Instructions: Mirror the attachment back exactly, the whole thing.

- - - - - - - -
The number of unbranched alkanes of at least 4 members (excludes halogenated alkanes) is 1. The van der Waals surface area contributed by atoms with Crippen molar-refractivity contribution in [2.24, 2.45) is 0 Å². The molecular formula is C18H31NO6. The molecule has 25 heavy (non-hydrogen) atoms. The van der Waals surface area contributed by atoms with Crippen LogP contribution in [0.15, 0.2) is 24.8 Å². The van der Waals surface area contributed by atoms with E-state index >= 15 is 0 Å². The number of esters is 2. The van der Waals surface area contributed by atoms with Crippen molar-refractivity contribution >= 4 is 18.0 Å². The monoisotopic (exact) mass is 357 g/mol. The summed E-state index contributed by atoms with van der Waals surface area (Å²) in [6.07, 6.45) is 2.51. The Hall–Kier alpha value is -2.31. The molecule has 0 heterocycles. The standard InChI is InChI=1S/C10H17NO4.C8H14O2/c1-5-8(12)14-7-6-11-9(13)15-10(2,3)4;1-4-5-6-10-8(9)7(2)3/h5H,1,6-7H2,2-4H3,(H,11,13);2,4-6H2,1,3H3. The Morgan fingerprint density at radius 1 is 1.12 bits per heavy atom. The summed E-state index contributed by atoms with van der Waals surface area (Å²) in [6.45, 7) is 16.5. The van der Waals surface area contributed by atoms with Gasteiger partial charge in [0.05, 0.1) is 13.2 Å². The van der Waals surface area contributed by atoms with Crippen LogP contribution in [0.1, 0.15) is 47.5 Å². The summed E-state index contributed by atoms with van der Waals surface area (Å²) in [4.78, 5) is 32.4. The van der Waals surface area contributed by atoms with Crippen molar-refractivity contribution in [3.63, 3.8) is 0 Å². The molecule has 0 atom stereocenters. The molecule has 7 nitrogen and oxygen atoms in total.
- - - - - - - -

The number of unbranched alkanes of at least 4 members (excludes halogenated alkanes) is 1. The van der Waals surface area contributed by atoms with Crippen molar-refractivity contribution in [2.24, 2.45) is 0 Å². The molecular formula is C18H31NO6. The molecule has 25 heavy (non-hydrogen) atoms. The van der Waals surface area contributed by atoms with Crippen LogP contribution in [0.15, 0.2) is 24.8 Å². The van der Waals surface area contributed by atoms with E-state index >= 15 is 0 Å². The number of esters is 2. The van der Waals surface area contributed by atoms with Crippen molar-refractivity contribution >= 4 is 18.0 Å². The monoisotopic (exact) mass is 357 g/mol. The summed E-state index contributed by atoms with van der Waals surface area (Å²) in [6.07, 6.45) is 2.51. The Hall–Kier alpha value is -2.31. The molecule has 0 heterocycles. The standard InChI is InChI=1S/C10H17NO4.C8H14O2/c1-5-8(12)14-7-6-11-9(13)15-10(2,3)4;1-4-5-6-10-8(9)7(2)3/h5H,1,6-7H2,2-4H3,(H,11,13);2,4-6H2,1,3H3. The Morgan fingerprint density at radius 1 is 1.12 bits per heavy atom. The summed E-state index contributed by atoms with van der Waals surface area (Å²) in [6.45, 7) is 16.5. The van der Waals surface area contributed by atoms with Gasteiger partial charge in [0.05, 0.1) is 13.2 Å². The van der Waals surface area contributed by atoms with Crippen LogP contribution in [0.1, 0.15) is 47.5 Å². The summed E-state index contributed by atoms with van der Waals surface area (Å²) in [4.78, 5) is 32.4. The van der Waals surface area contributed by atoms with Crippen molar-refractivity contribution in [3.63, 3.8) is 0 Å². The molecule has 0 atom stereocenters. The molecule has 7 nitrogen and oxygen atoms in total.